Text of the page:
The ZW550-6 leads the pack in Tier 4 technology with a clean SCR system requiring NO DPF, and no DPF regen. The auto shutdown feature saves on fuel and cuts emissions. Global e-Service in conjunction with the Hitachi ConSite program provides 24/7 remote monitoring, daily operational reports analyzing key production and efficiency data, and maintenance data.
Telematics allows for remote monitoring of machine performance and health, remote diagnosis, and equipment maintenance planning. This data can lead to more efficiencies, greater productivity, and cost savings.
The latest version of Komatsu’s pioneering KOMTRAX telematics system and monitor provides key machine metrics, including KDPF (Komatsu diesel particulate filter) status and DEF-level data, fuel consumption, and performance information collected and sorted by operator ID.
“John Deere WorkSight is an exclusive suite of telematics that increases uptime while lowering operating costs. At its heart, JDLink Ultimate machine monitoring provides real-time utilization data and alerts to help maximize productivity and efficiency while minimizing downtime. Remote diagnostics enable your dealer to read codes, record performance data, and even update software without a trip to the job site.
ActiveCare Direct is another unique technology available with Volvo’s wheel loaders. ActiveCare Direct uses the telematics information about a fleet collected by CareTrack, Volvo’s telematics system, but sends the raw data to Volvo’s Uptime Center instead of directly to the customer or dealer. Data analysts sift through the thousands of alerts a fleet could receive and only send alerts to the customer or dealer when there is an actionable item. ActiveCare Direct also sends a monthly report along with recommendations from Volvo’s experts. It’s an alternative for customers who want the insight, preventative care, and increased uptime telematics provides without the time spent looking through non-critical case alerts that might not need an owner’s immediate attention.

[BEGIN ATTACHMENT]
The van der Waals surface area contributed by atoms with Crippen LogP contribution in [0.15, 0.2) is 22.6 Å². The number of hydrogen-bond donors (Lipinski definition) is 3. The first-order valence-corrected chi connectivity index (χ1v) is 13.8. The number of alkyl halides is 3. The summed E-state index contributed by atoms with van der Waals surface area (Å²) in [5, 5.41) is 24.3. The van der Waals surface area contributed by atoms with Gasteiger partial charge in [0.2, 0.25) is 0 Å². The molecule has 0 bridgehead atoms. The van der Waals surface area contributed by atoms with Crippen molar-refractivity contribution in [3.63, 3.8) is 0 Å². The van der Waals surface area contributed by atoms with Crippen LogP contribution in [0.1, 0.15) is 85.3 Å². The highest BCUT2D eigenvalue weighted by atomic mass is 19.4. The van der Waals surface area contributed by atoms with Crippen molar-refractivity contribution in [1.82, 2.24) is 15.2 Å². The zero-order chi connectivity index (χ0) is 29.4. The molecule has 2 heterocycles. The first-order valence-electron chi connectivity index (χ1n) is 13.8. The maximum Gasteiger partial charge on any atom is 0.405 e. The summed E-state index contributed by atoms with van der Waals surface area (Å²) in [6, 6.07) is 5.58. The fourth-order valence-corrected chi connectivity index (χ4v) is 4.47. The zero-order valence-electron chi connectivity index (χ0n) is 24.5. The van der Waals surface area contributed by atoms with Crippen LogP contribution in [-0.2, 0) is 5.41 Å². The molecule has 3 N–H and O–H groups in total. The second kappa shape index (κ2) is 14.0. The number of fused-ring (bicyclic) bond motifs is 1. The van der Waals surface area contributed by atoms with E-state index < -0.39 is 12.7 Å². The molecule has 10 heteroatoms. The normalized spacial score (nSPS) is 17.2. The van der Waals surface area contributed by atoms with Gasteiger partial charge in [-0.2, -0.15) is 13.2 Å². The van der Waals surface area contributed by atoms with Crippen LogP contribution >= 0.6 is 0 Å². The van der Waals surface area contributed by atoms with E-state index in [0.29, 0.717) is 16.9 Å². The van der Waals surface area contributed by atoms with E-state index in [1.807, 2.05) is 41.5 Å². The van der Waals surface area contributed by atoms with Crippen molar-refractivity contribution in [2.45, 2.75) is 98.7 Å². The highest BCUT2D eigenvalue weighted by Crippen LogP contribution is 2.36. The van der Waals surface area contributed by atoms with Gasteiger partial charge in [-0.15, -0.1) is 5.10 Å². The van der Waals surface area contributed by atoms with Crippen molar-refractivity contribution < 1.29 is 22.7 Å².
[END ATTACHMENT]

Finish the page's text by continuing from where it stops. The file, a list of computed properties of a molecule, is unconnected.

LiDAT, Liebherr’s own data transmission and positioning system, provides machine data recording, data analysis, and fleet park management, as well as service via the web. “LiDAT offers comprehensive work deployment documentation, greater availability thanks to shorter downtimes, faster support from the manufacturer, quicker detection of strain/overload, and subsequently a longer service life of the machine as well as greater planning efficiency in your company,” claims the company.
During truck loading, operators have to achieve the target payload while avoiding over- or under-loading the truck. With the Caterpillar Production Measurement payload scale system, “Caterpillar helps operators avoid under- and over-loading. The system is intuitive, and the results can be tracked daily on Vision Link. Caterpillar Production Measurement also offers customers the ability to load different trucks and materials, so operators can easily access targets and payloads. The information is displayed in the color touchscreen monitor, which is positioned in the sightline of the bucket dump position to facilitate the workflow, not to mention avoiding adding another monitor to the cab and keeping it simple.”
Sardenberg continues: “Another technology available is object detection. Working in conjunction with the rearview camera, it provides an audible alarm once the machine is approaching an obstacle once reversing. The object detection is speed-sensitive, meaning if the machine is backing up faster, the alarm will start to sound earlier to allow for reaction time.” The detection system also ties to the color touchscreen monitor, which again eliminates the need for a secondary monitor mounted elsewhere in the cab.
From quarries to heavy infrastructure projects to massive earthmoving projects to large utility projects, these high-production machines are pretty versatile—just don’t expect to see them landscaping your backyard. They are also equipped with some of the most advanced technology, such as telematics, operator guidance systems, and advanced machine interfaces that make the machines easier to operate and smarter.